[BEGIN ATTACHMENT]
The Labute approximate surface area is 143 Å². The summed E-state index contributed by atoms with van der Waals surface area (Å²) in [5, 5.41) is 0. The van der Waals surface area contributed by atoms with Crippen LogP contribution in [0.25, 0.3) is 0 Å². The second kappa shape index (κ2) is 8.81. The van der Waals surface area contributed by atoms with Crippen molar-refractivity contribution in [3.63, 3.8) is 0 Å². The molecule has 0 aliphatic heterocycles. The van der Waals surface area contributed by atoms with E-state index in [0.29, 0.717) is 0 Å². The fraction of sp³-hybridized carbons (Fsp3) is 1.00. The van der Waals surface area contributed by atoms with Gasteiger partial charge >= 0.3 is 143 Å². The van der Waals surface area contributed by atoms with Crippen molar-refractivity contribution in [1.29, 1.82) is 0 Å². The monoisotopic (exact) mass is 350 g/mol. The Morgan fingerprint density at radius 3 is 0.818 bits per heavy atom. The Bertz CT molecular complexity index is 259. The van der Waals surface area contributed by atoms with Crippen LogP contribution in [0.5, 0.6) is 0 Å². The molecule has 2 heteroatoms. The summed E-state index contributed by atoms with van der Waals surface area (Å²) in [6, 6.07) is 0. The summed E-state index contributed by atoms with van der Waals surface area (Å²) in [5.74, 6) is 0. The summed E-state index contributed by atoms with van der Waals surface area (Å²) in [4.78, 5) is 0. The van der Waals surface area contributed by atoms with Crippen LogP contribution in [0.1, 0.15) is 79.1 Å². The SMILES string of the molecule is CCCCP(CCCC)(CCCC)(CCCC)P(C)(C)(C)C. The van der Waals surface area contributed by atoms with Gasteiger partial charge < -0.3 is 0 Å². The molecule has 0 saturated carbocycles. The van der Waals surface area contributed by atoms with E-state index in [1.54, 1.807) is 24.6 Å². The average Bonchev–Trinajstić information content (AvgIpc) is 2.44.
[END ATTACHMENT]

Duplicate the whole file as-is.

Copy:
The Labute approximate surface area is 143 Å². The summed E-state index contributed by atoms with van der Waals surface area (Å²) in [5, 5.41) is 0. The van der Waals surface area contributed by atoms with Crippen LogP contribution in [0.25, 0.3) is 0 Å². The second kappa shape index (κ2) is 8.81. The van der Waals surface area contributed by atoms with Crippen molar-refractivity contribution in [3.63, 3.8) is 0 Å². The molecule has 0 aliphatic heterocycles. The van der Waals surface area contributed by atoms with E-state index in [0.29, 0.717) is 0 Å². The fraction of sp³-hybridized carbons (Fsp3) is 1.00. The van der Waals surface area contributed by atoms with Gasteiger partial charge >= 0.3 is 143 Å². The van der Waals surface area contributed by atoms with Crippen molar-refractivity contribution in [1.29, 1.82) is 0 Å². The monoisotopic (exact) mass is 350 g/mol. The Morgan fingerprint density at radius 3 is 0.818 bits per heavy atom. The Bertz CT molecular complexity index is 259. The van der Waals surface area contributed by atoms with Crippen LogP contribution in [0.5, 0.6) is 0 Å². The molecule has 2 heteroatoms. The summed E-state index contributed by atoms with van der Waals surface area (Å²) in [6, 6.07) is 0. The summed E-state index contributed by atoms with van der Waals surface area (Å²) in [5.74, 6) is 0. The summed E-state index contributed by atoms with van der Waals surface area (Å²) in [4.78, 5) is 0. The van der Waals surface area contributed by atoms with Crippen LogP contribution in [0.1, 0.15) is 79.1 Å². The SMILES string of the molecule is CCCCP(CCCC)(CCCC)(CCCC)P(C)(C)(C)C. The van der Waals surface area contributed by atoms with Gasteiger partial charge < -0.3 is 0 Å². The molecule has 0 saturated carbocycles. The van der Waals surface area contributed by atoms with E-state index in [1.54, 1.807) is 24.6 Å². The average Bonchev–Trinajstić information content (AvgIpc) is 2.44.